Risk and drive fuel Dani Cone's coffee and pie success
Behind her apparent quirkiness, the owner of Fuel and High 5 Pie is a savvy entrepreneur.
Special to The Seattle Times
IT SAYS SOMETHING about Dani Cone that she framed a snarky review of her own business, High 5 Pie, and posted it just outside the baking area: "Great pie, it's not for everyone," she wrote on top. The shop, which sits at the busy intersection of 12th Avenue and East Madison Street, had been open just three months when the Seattle Weekly slammed it so viciously that friends wondered if Cone and the reviewer had gone through some sort of romantic Armageddon. (No, they'd never met.)
It says even more about Cone that after brushing away her tears, she assembled the High 5 staff, revamped their recipes and never looked back.
There will always be bumps in the road; there will always be bad reviews, said her grandmother in a consoling note. Just keep moving forward.
Grandma Molly, a writer of children's books who'd weathered her own share of rejection, knew what she was talking about. In the two years since that miserable moment, Cone has sold pies wholesale in stores from Seward Park to Kirkland, cooked pastry alongside domestic diva Martha Stewart, appeared on television's Food Network, managed her three Fuel coffee houses, authored two books and kept 38 staffers employed through the worst recession in 80 years.
"I'm married to my work, for sure," says Cone, 36. "But nobody forced me to do this. Even in my darkest hours — and I have them daily — there's nothing I'd rather be doing."
Seven days a week, she rises at 4 a.m. and works 'til 7 at night; she hasn't taken a week off since opening her first shop, Fuel coffee on Capitol Hill, in 2005. A holiday for Cone means walking from her home (also on Capitol Hill) up to the University District to smoke a few cigarettes and drink someone else's brew for a change. "Balance is my white whale," she sighs.
But that — along with a willingness to take risks — just might be the secret to Cone's indisputable success. It also makes her a quintessentially Seattle entrepreneur. A business owner building her dream on artisan treats. A shy kid who thought she might not make it through college but now finds herself lecturing before crowds of business majors. A woman who grew up in one of America's leading tech centers, but purchased her first computer less than 10 years ago. If Cone has a motto, it might be "Go your own way — but be sure to bring a map."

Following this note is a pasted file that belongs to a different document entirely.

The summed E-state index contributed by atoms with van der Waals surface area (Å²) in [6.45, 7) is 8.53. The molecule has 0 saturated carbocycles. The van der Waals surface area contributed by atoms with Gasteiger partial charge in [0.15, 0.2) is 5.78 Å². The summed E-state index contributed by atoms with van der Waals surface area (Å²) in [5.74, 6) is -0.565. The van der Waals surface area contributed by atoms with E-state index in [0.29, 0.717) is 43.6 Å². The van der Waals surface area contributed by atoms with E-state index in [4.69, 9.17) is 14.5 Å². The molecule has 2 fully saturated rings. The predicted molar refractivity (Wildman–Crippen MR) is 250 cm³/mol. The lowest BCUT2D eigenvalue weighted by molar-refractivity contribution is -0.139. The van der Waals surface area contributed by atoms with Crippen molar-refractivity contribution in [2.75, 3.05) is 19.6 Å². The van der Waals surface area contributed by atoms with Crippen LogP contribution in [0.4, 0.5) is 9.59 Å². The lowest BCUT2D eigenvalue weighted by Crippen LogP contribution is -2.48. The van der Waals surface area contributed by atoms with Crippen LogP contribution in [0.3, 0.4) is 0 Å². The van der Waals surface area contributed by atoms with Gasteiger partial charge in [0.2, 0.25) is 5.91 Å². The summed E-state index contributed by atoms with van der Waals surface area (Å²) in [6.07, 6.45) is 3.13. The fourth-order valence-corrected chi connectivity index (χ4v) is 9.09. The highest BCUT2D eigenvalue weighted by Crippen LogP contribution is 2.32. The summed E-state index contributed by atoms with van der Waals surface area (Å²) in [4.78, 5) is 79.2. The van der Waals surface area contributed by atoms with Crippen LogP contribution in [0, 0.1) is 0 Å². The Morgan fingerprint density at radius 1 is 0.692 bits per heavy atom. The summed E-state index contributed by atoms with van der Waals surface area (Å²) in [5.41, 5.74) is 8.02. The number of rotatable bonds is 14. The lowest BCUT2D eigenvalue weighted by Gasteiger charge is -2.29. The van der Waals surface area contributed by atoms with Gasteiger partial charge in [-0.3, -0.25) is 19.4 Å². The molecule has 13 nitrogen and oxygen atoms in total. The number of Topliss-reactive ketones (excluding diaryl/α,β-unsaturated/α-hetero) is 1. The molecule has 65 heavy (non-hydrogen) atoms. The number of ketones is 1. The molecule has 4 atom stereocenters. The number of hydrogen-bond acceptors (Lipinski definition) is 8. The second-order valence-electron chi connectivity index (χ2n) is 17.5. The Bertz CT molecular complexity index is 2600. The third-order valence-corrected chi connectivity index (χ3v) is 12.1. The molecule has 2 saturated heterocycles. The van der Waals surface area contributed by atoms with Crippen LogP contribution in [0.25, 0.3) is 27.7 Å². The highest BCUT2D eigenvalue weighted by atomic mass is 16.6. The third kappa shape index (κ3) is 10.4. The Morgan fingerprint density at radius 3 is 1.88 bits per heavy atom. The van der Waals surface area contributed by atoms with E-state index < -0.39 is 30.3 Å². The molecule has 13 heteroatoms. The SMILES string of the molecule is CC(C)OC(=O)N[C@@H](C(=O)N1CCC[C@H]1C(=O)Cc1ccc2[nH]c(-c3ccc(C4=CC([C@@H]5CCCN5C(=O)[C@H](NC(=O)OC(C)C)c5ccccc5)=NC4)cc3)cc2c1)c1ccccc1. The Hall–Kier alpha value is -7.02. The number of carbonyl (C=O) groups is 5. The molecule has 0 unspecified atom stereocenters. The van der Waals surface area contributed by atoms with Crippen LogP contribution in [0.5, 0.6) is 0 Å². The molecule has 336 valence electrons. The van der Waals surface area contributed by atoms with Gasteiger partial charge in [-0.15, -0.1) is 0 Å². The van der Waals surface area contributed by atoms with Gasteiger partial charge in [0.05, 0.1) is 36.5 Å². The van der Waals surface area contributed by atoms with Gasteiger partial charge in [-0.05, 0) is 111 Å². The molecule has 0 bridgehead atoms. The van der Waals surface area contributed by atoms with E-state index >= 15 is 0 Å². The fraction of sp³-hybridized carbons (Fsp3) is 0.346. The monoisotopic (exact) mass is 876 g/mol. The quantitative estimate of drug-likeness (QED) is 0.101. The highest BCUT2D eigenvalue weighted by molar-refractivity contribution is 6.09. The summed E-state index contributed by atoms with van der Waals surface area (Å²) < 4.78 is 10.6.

IT'S 8 A.M. IN the kitchen at High 5 Pie during the final lead-up to Election Day 2012. Cone and her four bakers stand around a long table, mixing, rolling, filling. While many professional kitchens hum along to rock 'n' roll, at High 5, political coverage from NPR serves as background music. Lead baker Anna Bicknell, a former psychology major, is making chicken potpies. Cone hired her as an intern with zero professional baking experience but promoted Bicknell to manager within six months.
"I emailed lists of places for work, even unpaid, and they laughed me out of the kitchen — 'This is not a cooking school!' " Bicknell recalls. "But Dani said, 'Come on back!' "
Cone's front-of-the-shop manager, Annie Terrell, had a similar change-of-life experience. When she applied for a job after 10 years of working in public health, she'd burned out of cubicle careers and was searching for something new. "I'd hit a wall," she says. "I just wanted to talk to people."
Now Terrell's main duties, aside from pushing pie, are to organize and promote High 5's community-outreach programs, a rotating series of craft sessions, artist lectures and neighborhood conversations. That's not just a nice-sounding buzzword here. Cone donates about 10 percent of annual sales from Fuel and High 5 Pie to breast-cancer research in honor of a friend who died young of the disease.
"There are things you can teach, and then there are intangibles," Cone murmurs as she breaks up butter clumps back at the rolling table and considers her somewhat unorthodox business and hiring strategies. She, too, started without an iota of culinary training.
Hearing this, baker Elizabeth Sellner, who tattooed a whisk on her inner forearm after graduating from cooking school, smiles into her tray of maple oat scones (unusually delicate and deliciously crumbly) next to Jamie Little, who is making the half-circle hand-pies that Cone calls "flipsides" (comfort food to-go).
All of these goodies will be sold later at High 5 and the Fuel shops (the two others are in Wallingford and Montlake), as well as at three Café Fiore locations, six Café Vita shops, Red Cup Espresso in West Seattle, Urban Coffee Lounge in Kirkland, the Gates Foundation, University Bookstore, Macleod's in Ballard, Molly's sandwiches at the Henry Art Gallery, Kaladi Bros., Amazon, Nordstrom, Adobe, TNT Espresso, Kress IGA and, most ironically, at Sodo Kitchen in Starbucks' headquarters.
Cone shrugs at the list. To her, it's never long enough. After eight hours at the dough-rolling table, she hustles over to Fuel on 19th Avenue East for another six hours of meetings and bookkeeping.
It's a business life that keeps her pinned to the city, yet Cone is a veteran of the road, a wanderer who has settled down, a wearer of dreadlocks who had no trouble telling a prim and proper Martha Stewart what to do with her fluting wheel. A 5-foot-1 bundle of contradictions.
Behind her apparent quirkiness, Cone is a savvy entrepreneur. A business and economics major at Willamette University in Salem, Ore., she has an innate sense for marketing and knew from the time she was a high-school sophomore that Starbucks had nothing on her. At 15, Cone had already nabbed her first job as a barista.
It is exactly this ballsy approach — always delivered with a smile — that is winning her attention in a town already soaked with coffee-cool. Shortly after she opened Fuel, Banner Bank, which had given Cone her first small-business loan, chose her as the face of its local advertising campaign.
"Dani being a woman entrepreneur in a large market, not only a big city market but also in a territory where companies like Starbucks are king, probably played a big part in her selection into our commercials," says Jessica Peters, the bank's advertising coordinator. Cone personified the notion that "the little guy" had a chance.
BORN AND RAISED on Mercer Island, Cone grew up in a family of small-business owners, independent souls who had no problem with a young woman so enamored of cross-country drives that she flew to Tucson to buy a VW van and drove it back to Seattle by way of Colorado. But they could not hide their skepticism when Cone announced her Grand Life Plan: opening yet another coffee house in Seattle. She shrugged off the doubts.
"There are lots of pizza shops — each one is different," she says. "That's how I thought about coffee."